Campy Thriller Has Plenty of Surprises


Image/Clifton Arts Center

Last night I attended a showing of the world premiere of “House on Haunted Hill,” a joint fundraiser for Kismet Performing Artists Theatre and the Clifton Arts Center, two Clifton-based non-profits that support and highlight the arts. If you enjoy a good scare, peppered with some campy humor, see if you can snag some tickets for their final performances tonight and tomorrow.

The mood is set before you even get inside with the Arts Center, sitting at the top of the hill near the well, bathed in eerie purple light. As you enter, the lobby decor further signals that something spooky is in the cards. The gallery space (which you should absolutely visit the next time there’s an exhibition) has been amazingly transformed into the living room of an old haunted house with a full set, doors, and even a partial staircase. Droning organ music haunts its way through the room to further set the mood. A lighting rig and surprisingly effective special effects add to the atmosphere throughout the show.

This original play, featuring two Clifton actors, is set on the night of a wacky “party,” hosted by an eccentric billionaire and his wife, whose love for her husband is eclipsed entirely by her disdain for him. Several guests arrive, drawn by the rich man’s promise of great reward…if only they can last the night in the cursed house.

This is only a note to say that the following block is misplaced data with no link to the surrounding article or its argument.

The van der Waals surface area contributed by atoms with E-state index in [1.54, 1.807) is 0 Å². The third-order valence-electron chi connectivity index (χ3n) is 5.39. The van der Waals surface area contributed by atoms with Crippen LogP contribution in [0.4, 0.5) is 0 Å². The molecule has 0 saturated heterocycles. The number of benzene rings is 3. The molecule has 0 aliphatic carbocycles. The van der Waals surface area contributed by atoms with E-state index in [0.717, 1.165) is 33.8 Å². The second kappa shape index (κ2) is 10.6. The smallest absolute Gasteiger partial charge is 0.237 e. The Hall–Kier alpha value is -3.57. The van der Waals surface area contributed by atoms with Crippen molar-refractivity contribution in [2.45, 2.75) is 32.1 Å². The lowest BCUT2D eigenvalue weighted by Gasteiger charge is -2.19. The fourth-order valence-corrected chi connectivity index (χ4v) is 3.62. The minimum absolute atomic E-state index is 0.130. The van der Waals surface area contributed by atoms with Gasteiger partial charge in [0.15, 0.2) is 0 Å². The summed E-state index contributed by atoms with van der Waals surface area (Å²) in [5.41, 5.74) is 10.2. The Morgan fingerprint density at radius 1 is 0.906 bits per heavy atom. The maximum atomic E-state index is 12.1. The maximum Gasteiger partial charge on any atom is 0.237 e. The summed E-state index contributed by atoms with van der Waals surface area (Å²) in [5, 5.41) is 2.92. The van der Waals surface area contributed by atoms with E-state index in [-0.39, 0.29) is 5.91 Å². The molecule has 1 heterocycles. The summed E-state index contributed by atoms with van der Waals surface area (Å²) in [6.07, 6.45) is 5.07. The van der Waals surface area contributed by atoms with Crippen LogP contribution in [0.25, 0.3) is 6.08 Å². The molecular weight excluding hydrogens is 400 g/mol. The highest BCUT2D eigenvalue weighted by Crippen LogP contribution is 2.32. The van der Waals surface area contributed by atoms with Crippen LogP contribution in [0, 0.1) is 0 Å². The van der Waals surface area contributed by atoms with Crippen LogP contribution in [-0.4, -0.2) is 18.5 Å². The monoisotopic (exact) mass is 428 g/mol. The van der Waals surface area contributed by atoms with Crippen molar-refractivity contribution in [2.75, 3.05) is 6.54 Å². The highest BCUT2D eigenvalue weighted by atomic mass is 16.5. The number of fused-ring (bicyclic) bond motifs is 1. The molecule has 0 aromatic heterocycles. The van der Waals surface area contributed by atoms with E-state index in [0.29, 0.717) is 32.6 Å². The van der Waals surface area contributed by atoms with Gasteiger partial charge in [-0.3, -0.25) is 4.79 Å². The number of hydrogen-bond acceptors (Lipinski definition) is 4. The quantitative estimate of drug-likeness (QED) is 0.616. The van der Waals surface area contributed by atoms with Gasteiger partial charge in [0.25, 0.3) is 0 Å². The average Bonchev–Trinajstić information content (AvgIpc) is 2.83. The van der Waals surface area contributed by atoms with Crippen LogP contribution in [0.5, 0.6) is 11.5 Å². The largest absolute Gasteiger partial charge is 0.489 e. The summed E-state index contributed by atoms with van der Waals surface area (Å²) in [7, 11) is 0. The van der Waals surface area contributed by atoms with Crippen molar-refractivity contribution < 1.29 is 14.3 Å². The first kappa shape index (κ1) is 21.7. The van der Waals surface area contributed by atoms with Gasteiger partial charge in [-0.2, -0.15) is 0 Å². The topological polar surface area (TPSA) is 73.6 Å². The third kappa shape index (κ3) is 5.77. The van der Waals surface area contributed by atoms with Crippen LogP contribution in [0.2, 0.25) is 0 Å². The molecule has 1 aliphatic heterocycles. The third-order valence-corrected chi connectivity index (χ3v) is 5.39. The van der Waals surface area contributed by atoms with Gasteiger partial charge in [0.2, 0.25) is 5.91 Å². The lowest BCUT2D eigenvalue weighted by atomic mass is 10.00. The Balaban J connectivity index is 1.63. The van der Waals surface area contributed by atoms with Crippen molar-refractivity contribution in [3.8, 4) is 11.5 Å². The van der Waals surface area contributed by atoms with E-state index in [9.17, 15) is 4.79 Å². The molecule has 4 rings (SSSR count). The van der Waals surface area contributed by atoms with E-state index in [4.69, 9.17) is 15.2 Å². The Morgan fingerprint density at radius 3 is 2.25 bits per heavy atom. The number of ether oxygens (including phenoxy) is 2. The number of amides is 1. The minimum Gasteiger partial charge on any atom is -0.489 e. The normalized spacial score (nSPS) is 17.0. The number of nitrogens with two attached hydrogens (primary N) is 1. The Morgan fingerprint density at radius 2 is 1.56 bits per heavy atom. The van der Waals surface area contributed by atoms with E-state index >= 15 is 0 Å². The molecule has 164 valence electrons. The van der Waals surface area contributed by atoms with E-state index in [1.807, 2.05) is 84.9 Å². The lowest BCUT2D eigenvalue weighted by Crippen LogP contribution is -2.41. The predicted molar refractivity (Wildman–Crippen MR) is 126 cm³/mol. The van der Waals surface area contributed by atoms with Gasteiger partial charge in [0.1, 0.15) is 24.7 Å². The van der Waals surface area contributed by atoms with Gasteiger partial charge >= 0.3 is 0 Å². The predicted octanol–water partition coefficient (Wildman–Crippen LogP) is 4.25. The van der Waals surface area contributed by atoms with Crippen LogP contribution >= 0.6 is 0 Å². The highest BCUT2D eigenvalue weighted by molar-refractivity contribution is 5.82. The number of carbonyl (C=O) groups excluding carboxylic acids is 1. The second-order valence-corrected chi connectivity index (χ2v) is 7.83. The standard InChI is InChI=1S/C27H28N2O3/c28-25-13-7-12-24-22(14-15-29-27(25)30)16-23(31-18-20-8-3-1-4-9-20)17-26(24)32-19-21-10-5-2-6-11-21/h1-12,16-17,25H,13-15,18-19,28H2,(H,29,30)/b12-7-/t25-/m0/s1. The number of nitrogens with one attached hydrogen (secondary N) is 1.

The play is based on the 1959 film of the same name, reimagined to include many modern elements and several surprise twists. Don’t worry; I’m not giving them away.

Some of the show’s highlights included actor Alan Niebuhr’s very believable portrayal of Frederick, the billionaire. His delivery as the cooly detached host and husband was smooth and effortless. Wilson J. Verzosa, a Clifton resident, played a convincing young Lance in this, his first stage performance. Kurt Irizarry’s special effects lent a movie-like eeriness to the play, delivering a number of truly spooky elements whose mechanics were well-disguised, allowing the audience to suspend disbelief in the supernatural.

Directed by Kathleen Kellaigh and produced by the women-led Kismet, Michael Susko’s play brings the delight of live theatre to Clifton. With a fresh new look at an old tale, it’s the perfect haunt for this Halloween weekend.

You won’t have to wait long for your first scare; the house’s ghosts make their presence known early on. But perhaps creepy little girls who drift silently about the room don’t bother you…

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